The NBN We Had To Have

Image of a large wooden spool of fibre optic cable.

In the wake of the 2013 federal election there has been considerable activity on social media discussing whether a coalition victory is a mandate for their version of the national broadband network.  It's useful before I continue to summarise the NBN policies of both the outgoing ALP government and the incoming coalition one.

At its heart the Internet is similar to the postal service. Both create the illusion of information being taken from one place to another in a single journey by tessellating several legs of the journey together using different methods. When you take an envelope to the post box, it's picked up by a person in a truck who takes it to a centre for categorisation and distribution before it's further forwarded to other centres including more sorting facilities, perhaps an airport or sea port, then finally to a delivery centre before another person brings it to your correspondent's house on a motorbike. Internet data is the same. Your computer sends information to a local aggregation centre in your community and it is then sent between aggregation points by selecting paths that bring it closer to you in the most convenient manner (or sometimes in the way that is cheapest to those participating in the delivery,) Connections between hops on the Internet journey differ in type the same way as planes, motorbikes, foot traffic and trucks participate in postal mail.  The Internet is run with copper telephone lines, coaxial cables, microwaves, radio through the air, and pertinently radio frequencies, lasers or light shone down fibre optic cables made of glass.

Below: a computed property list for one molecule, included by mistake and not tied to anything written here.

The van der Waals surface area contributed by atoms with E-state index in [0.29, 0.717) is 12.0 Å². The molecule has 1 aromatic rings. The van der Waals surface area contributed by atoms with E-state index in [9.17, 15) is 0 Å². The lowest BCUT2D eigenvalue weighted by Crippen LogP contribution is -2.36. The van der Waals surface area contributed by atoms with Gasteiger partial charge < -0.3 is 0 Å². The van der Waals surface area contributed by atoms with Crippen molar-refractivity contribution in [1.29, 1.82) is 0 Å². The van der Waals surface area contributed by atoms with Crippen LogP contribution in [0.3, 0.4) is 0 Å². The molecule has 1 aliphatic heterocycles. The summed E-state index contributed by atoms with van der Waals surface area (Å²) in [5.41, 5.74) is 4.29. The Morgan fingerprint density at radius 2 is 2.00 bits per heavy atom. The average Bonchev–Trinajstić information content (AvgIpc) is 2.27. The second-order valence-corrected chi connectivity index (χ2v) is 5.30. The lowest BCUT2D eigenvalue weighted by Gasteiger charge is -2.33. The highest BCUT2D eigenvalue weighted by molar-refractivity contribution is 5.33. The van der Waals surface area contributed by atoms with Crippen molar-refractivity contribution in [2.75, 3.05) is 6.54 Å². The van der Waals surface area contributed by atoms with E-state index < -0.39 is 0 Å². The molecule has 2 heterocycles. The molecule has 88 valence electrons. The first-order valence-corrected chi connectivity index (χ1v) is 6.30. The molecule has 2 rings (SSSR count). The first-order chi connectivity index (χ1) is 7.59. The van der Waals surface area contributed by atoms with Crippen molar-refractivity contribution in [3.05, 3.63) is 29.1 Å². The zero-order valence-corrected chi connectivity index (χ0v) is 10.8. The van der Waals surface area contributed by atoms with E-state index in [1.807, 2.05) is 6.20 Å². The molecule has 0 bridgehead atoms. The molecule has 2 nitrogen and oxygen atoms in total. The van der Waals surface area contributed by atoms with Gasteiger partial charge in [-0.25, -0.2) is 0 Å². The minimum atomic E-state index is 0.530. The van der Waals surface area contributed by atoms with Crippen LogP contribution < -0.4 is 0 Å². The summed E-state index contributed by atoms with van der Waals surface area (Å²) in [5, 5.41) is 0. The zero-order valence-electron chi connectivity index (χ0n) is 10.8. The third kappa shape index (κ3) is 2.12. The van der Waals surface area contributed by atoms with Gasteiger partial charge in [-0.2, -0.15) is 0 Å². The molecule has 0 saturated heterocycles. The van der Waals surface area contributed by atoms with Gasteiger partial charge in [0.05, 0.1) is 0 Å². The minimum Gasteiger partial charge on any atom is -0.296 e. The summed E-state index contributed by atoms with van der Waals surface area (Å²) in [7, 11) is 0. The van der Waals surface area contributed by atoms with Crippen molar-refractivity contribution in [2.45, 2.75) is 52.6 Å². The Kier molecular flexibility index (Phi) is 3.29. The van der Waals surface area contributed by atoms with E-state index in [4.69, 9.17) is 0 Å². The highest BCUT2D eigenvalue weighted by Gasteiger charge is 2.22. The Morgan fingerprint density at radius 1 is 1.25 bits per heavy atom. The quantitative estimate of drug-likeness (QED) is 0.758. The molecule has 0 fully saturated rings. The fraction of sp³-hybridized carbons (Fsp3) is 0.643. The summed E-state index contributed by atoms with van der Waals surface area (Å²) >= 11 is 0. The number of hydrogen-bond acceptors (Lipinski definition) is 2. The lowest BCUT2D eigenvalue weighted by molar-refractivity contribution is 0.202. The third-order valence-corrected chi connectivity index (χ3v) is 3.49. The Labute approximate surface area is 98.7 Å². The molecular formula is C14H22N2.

The ALP's plan was to replace the whole shebang with fibre optic cables to provide up to 1Gbps of speed to effectively everyone (except particularly remote areas which are to be serviced by fixed wireless) by 2021 at a cost of $44.1b.  Effectively like replacing every leg of the postal service with supersonic jetpacks; the highest possible performance that current technology can feasibly deliver at a cost to match. 

The coalition's plan is to replace most  of the shebang with fibre, but when it comes to the final leg of the journey - the bit that connects your actual house to the first aggregation point in your community - the coalition only propose fibre where there isn't anything yet (so new buildings) or where the copper infrastructure is in such bad shape it needs to be replaced. Such a policy would deliver minimum speeds of 25 - 100Mbps by the end of 2016, 50 - 100Mbps by the end of 2019. sidestepping the question of upload speeds. Finished three years earlier, not as good if we focus on the metric of outright speed, three quarters of the price at $29.5b. 

That's really the two policies.  There are additional points of difference such as the coalition's plan requiring additional cabinets to be installed around the country to terminate the fibre and the ALP's plan requiring a device installed in your house to terminate it, also the approach with industry is different with the ALP's plan intended to produce a national monopoly wholesale network and the coalition's leaving the door open to competition from Telstra and Optus, but that's basically the red corner and the blue.

So now the coalition will form government, what will we get?